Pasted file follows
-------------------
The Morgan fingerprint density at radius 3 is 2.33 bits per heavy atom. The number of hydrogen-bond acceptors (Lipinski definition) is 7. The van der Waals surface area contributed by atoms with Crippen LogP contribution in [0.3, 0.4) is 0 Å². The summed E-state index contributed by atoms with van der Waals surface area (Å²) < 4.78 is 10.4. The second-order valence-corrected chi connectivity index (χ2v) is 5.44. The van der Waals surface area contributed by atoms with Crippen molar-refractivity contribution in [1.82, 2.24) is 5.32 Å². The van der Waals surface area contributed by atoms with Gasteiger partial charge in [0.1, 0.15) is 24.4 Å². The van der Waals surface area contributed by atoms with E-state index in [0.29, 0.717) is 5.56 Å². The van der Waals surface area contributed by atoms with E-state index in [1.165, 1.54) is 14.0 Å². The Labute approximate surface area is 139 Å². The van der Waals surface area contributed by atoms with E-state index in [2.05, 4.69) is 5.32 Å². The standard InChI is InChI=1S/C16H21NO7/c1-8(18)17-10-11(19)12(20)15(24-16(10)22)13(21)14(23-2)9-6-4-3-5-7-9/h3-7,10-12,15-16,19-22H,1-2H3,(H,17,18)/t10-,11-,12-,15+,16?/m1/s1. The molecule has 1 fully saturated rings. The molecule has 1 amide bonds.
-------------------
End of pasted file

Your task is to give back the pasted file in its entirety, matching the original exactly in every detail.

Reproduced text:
The Morgan fingerprint density at radius 3 is 2.33 bits per heavy atom. The number of hydrogen-bond acceptors (Lipinski definition) is 7. The van der Waals surface area contributed by atoms with Crippen LogP contribution in [0.3, 0.4) is 0 Å². The summed E-state index contributed by atoms with van der Waals surface area (Å²) < 4.78 is 10.4. The second-order valence-corrected chi connectivity index (χ2v) is 5.44. The van der Waals surface area contributed by atoms with Crippen molar-refractivity contribution in [1.82, 2.24) is 5.32 Å². The van der Waals surface area contributed by atoms with Gasteiger partial charge in [0.1, 0.15) is 24.4 Å². The van der Waals surface area contributed by atoms with E-state index in [0.29, 0.717) is 5.56 Å². The van der Waals surface area contributed by atoms with E-state index in [1.165, 1.54) is 14.0 Å². The Labute approximate surface area is 139 Å². The van der Waals surface area contributed by atoms with E-state index in [2.05, 4.69) is 5.32 Å². The standard InChI is InChI=1S/C16H21NO7/c1-8(18)17-10-11(19)12(20)15(24-16(10)22)13(21)14(23-2)9-6-4-3-5-7-9/h3-7,10-12,15-16,19-22H,1-2H3,(H,17,18)/t10-,11-,12-,15+,16?/m1/s1. The molecule has 1 fully saturated rings. The molecule has 1 amide bonds.